Courtesy Michael Schramm/USFWS
The Nisqually Canoe Family offers a traditional song at the 2014 dedication of the Norm Dicks Visitor Center at the Nisqually National Wildlife Refuge. From left, USFWS Director Dan Ashe, Secretary of Interior Sally Jewell, retired U.S. Rep. Norm Dicks, and Sen. Maria Cantwell.

‘Never Give Up Fighting’: 10 Things to Know About Nisqually Tribe

Richard Walker
6/24/16

The Army moves in: The Nisqually Reservation was initially 1,280 acres. It was enlarged by executive order in 1856 to 4,717 acres on both sides of the Nisqually River. “In the winter of 1917 the U.S. Army moved onto Nisqually lands and ordered them from their homes without any warning,” according to the Governor’s Office of Indian Affairs. “Later on, the army condemned 3,353 acres of their land to expand the Fort Lewis base. The Nisqually were paid $75,840 for land and improvements. Then on April 28, 1924 they were awarded $85,000.”

Today, the Nisqually Reservation is 2.7 square miles, or 1,728 acres, although the Nisqually Tribe maintains certain rights throughout its historical territory and, with the state, is a co-manager of the state’s salmon fisheries and habitat.

One of the region’s last great prairies: The prairies of south Puget Sound once covered approximately 160,000 acres. Today, an estimated 23,000 acres of native prairie remain – 20,000 of it on historically Nisqually land within Joint Base Lewis McChord. Historically, this prairie was maintained by the Nisqually people. Camas, a traditional food plant, was so abundant here that the 1806 explorer Meriwether Lewis took, at first glance, the fields of blue flowers to be “lakes of fine clear water."

Today, the prairie supports “a rich array of native birds, flowers and butterflies, some of which are found nowhere else in the state or the world,” according to the base public works website. The prairie is open to the public.

The Nisqually River originates on Mount Rainier. “We know Mount Rainier as Tahoma, or Teqwu?ma?, which means ‘Don’t forget the water,’” Nisqually Tribal Council member Hanford McCloud said.  “The mountain – where the Nisqually and other glacial rivers begin – is the lifeline for the whole region.” (Courtesy Walter Siegmund/Creative Commons)

Nisqually National Wildlife Reserve: This 4,500-acre refuge was created in 1974 to protect the diverse fish and wildlife that call the Nisqually River Delta home. Myriad bird species, harbor seals, otters, salmon, and many other animals live in these expansive tideflats.

Congress renamed the refuge the Billy Frank Jr. Nisqually National Wildlife Refuge in 2015, after the late environmental warrior and defender of human rights.

“When visitors come to the wildlife refuge, I want them to sense the spirit of Billy Frank Jr. and the work of all of the tribes to defend and preserve our beautiful land and resources,” said U.S. Rep. Denny Heck, sponsor of the legislation to rename the refuge. “Without that context, the background and history of our area gets lost. This is a way to preserve not just the refuge, but the stories surrounding it.”

Adams said of the wildlife refuge: “It’s a high honor to have that named for him. When we look out here and see Mount Rainier, where the Nisqually River and other glacial rivers begin, it’s a connection point between his life and the marine life and the plant life. Hopefully, things will happen in time that things will be brought back – the salmon and the killer whales and the depleted flora and fauna.”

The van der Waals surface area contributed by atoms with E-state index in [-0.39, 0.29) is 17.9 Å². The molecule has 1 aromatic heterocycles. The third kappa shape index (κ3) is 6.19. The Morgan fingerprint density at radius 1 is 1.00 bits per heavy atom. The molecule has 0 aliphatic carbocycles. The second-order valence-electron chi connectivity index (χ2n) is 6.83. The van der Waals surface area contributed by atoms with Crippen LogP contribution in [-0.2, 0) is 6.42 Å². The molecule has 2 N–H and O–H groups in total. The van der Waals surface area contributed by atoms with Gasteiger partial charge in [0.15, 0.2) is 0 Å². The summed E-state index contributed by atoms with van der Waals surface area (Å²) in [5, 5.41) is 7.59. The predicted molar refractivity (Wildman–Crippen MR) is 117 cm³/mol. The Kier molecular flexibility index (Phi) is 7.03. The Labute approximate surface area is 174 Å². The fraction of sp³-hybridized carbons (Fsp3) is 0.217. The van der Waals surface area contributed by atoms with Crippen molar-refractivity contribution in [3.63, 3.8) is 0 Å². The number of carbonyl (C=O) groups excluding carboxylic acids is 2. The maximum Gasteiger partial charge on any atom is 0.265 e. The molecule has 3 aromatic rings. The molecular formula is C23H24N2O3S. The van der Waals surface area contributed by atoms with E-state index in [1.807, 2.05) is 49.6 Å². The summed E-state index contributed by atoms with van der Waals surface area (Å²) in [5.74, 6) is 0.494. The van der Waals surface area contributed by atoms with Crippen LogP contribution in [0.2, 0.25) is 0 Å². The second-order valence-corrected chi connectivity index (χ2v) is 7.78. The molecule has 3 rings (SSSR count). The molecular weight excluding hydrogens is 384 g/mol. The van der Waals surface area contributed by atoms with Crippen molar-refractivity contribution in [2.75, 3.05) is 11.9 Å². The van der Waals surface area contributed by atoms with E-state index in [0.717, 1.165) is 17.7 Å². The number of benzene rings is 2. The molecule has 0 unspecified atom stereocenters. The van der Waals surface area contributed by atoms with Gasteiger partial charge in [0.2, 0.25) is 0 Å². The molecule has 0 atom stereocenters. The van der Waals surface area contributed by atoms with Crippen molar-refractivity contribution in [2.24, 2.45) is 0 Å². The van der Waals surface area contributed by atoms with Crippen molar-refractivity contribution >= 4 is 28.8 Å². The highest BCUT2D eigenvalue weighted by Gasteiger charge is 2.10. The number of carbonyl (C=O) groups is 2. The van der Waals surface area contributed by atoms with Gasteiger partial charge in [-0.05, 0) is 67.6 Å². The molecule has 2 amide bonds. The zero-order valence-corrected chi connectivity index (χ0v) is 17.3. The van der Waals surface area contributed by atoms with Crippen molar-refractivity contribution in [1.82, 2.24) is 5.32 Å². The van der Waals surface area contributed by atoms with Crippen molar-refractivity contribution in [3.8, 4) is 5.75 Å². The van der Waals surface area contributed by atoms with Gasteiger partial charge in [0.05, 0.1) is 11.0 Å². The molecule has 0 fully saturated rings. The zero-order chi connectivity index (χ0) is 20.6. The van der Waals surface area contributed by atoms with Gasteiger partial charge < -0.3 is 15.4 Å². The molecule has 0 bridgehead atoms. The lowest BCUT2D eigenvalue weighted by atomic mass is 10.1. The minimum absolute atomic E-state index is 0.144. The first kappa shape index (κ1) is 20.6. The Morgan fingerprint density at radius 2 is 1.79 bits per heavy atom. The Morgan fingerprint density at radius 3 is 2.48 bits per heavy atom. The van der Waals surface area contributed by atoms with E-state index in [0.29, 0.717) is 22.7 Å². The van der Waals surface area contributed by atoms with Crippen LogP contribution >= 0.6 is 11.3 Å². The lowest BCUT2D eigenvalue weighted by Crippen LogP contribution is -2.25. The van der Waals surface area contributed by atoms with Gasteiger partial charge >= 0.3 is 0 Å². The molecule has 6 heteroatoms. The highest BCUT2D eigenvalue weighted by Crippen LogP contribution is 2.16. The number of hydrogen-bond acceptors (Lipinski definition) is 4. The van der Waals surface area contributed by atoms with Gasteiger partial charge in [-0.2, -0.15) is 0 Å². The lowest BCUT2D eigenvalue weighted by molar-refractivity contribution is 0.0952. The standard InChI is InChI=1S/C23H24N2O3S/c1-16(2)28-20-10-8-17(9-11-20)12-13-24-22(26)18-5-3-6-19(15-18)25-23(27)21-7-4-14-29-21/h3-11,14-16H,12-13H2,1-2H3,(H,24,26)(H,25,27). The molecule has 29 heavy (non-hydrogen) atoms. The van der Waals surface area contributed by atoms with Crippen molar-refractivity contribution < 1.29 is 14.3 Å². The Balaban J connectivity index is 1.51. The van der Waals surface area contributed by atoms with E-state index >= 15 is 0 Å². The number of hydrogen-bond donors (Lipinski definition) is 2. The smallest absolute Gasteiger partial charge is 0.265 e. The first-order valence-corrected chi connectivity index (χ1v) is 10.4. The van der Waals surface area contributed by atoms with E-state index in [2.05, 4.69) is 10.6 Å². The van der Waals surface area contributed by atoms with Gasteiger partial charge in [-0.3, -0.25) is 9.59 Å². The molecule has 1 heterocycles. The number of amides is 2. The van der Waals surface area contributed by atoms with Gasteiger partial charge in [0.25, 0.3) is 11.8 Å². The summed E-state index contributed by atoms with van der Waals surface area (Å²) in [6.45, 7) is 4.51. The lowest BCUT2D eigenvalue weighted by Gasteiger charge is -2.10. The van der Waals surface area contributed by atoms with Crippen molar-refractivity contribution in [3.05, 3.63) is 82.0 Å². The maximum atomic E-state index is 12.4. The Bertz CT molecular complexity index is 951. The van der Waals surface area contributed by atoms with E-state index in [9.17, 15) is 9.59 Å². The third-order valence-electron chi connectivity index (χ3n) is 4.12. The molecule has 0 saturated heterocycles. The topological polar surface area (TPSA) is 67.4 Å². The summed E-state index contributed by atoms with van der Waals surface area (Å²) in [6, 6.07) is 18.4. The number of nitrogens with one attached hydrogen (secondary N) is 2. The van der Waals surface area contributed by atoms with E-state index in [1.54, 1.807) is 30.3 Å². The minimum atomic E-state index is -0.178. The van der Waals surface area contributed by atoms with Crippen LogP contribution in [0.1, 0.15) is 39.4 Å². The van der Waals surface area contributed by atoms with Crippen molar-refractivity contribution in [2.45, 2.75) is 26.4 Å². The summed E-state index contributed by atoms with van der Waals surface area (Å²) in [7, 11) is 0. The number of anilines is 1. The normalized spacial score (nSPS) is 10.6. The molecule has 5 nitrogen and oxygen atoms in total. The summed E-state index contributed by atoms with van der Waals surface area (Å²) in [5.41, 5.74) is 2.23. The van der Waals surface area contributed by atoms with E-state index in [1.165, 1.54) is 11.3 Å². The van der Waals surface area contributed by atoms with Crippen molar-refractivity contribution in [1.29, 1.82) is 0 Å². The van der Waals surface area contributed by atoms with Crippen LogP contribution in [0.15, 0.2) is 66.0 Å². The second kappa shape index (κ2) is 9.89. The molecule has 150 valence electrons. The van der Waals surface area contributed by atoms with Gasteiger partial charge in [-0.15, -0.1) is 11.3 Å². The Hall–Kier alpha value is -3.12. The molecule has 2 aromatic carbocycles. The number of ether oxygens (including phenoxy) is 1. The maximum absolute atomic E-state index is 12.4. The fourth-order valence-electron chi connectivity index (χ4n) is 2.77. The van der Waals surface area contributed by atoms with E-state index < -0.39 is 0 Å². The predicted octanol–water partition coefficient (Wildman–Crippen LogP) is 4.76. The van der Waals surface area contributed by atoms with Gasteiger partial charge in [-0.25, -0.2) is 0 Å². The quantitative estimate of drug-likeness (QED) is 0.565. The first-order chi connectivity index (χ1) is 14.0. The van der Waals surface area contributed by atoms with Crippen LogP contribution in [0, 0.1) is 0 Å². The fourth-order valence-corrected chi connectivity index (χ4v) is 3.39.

Medicine Creek Treaty Ceremony. Much was lost in the Treaty of Medicine Creek – 2.24 million acres. But much was saved by the ancestors: land on which the People had exclusive rights; preservation of the People’s right to harvest fish and shellfish and to hunt “at all usual and accustomed grounds and stations” in their historical territory; and a guarantee of education and medical care as part of the payment for the land that was ceded.

Article IV of the U.S. Constitution states that all treaties “are the supreme law of the land.” Later court ruling upholding the treaty rights to fish established the Nisqually Tribe as a co-manager of the state’s fisheries, with input on proposed actions that could affect fish habitat.

The Nisqually Tribe will host a Medicine Creek Treaty Ceremony during the Canoe Journey, according to Nisqually Tribal Council member Sheila McCloud, “not only to commemorate the treaty but to embrace and reaffirm the relationship between the Medicine Creek Treaty Tribes.”

Northwest Indian Fisheries Commission Chairman Billy Frank Jr. and former Puyallup Tribe Chairwoman Ramona Bennett chat during the celebration of the 40th anniversary of U.S. District Court Judge George Boldt's ruling in U.S. v. Washington in 2014. His ruling, known as the Bolt Decision, upheld Treaty Tribes' right to fish in their usual and accustomed areas. (Richard Walker)

Leading employer: The Nisqually Tribe is one of the largest employers in Thurston County, home of Olympia, the state capital. Nisqually Tribe enterprises include the Red Wind Casino, Nisqually Markets, Rez Mart, Nisqually Federal Services, Nisqually Public Safety Corrections Facility, and She-Nah-Nam Seafood.

The Nisqually Tribe also owns more than 200 acres within the Gateway Town Center development, in the Olympia suburb of Lacey. According to Nisqually Tribal Council member Hanford McCloud, the Nisqually Tribe is considering developing a convention and cultural center at the Gateway.

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